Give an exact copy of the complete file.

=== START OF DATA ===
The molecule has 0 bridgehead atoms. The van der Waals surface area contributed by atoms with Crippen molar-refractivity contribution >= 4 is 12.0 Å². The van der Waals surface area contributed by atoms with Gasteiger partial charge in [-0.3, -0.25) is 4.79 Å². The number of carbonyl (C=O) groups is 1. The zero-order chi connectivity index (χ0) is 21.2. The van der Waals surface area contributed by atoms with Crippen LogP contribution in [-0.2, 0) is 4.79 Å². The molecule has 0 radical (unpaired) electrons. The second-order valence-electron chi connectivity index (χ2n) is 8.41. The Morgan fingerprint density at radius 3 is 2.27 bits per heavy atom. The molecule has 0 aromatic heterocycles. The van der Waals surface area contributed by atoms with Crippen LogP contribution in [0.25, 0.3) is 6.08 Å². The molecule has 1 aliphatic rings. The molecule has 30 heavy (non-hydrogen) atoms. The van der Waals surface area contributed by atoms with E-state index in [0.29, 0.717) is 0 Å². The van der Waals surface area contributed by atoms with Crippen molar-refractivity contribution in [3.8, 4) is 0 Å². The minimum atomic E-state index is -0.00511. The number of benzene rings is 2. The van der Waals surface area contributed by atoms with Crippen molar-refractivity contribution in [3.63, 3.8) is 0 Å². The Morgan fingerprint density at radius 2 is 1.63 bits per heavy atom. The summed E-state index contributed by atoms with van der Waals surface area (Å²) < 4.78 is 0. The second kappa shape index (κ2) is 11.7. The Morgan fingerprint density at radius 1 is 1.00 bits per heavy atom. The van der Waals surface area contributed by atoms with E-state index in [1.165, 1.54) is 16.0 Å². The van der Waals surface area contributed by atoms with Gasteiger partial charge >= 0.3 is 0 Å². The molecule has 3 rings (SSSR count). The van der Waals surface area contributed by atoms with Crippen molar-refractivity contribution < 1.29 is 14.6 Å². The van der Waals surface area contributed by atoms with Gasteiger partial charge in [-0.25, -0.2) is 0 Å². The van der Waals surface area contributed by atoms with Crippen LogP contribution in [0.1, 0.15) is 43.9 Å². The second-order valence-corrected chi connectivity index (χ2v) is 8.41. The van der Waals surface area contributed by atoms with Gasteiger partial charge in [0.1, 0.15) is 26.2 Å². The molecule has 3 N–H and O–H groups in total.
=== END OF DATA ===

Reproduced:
The molecule has 0 bridgehead atoms. The van der Waals surface area contributed by atoms with Crippen molar-refractivity contribution >= 4 is 12.0 Å². The van der Waals surface area contributed by atoms with Gasteiger partial charge in [-0.3, -0.25) is 4.79 Å². The number of carbonyl (C=O) groups is 1. The zero-order chi connectivity index (χ0) is 21.2. The van der Waals surface area contributed by atoms with Crippen LogP contribution in [-0.2, 0) is 4.79 Å². The molecule has 0 radical (unpaired) electrons. The second-order valence-electron chi connectivity index (χ2n) is 8.41. The Morgan fingerprint density at radius 3 is 2.27 bits per heavy atom. The molecule has 0 aromatic heterocycles. The van der Waals surface area contributed by atoms with Crippen LogP contribution in [0.25, 0.3) is 6.08 Å². The molecule has 1 aliphatic rings. The molecule has 30 heavy (non-hydrogen) atoms. The van der Waals surface area contributed by atoms with E-state index in [0.29, 0.717) is 0 Å². The van der Waals surface area contributed by atoms with Crippen molar-refractivity contribution in [3.8, 4) is 0 Å². The minimum atomic E-state index is -0.00511. The number of benzene rings is 2. The van der Waals surface area contributed by atoms with Crippen molar-refractivity contribution in [3.63, 3.8) is 0 Å². The Morgan fingerprint density at radius 2 is 1.63 bits per heavy atom. The summed E-state index contributed by atoms with van der Waals surface area (Å²) < 4.78 is 0. The second kappa shape index (κ2) is 11.7. The Morgan fingerprint density at radius 1 is 1.00 bits per heavy atom. The van der Waals surface area contributed by atoms with E-state index in [1.165, 1.54) is 16.0 Å². The van der Waals surface area contributed by atoms with Gasteiger partial charge >= 0.3 is 0 Å². The molecule has 3 rings (SSSR count). The van der Waals surface area contributed by atoms with Crippen molar-refractivity contribution < 1.29 is 14.6 Å². The van der Waals surface area contributed by atoms with Gasteiger partial charge in [-0.25, -0.2) is 0 Å². The van der Waals surface area contributed by atoms with Crippen LogP contribution in [0.1, 0.15) is 43.9 Å². The second-order valence-corrected chi connectivity index (χ2v) is 8.41. The van der Waals surface area contributed by atoms with Gasteiger partial charge in [0.1, 0.15) is 26.2 Å². The molecule has 3 N–H and O–H groups in total.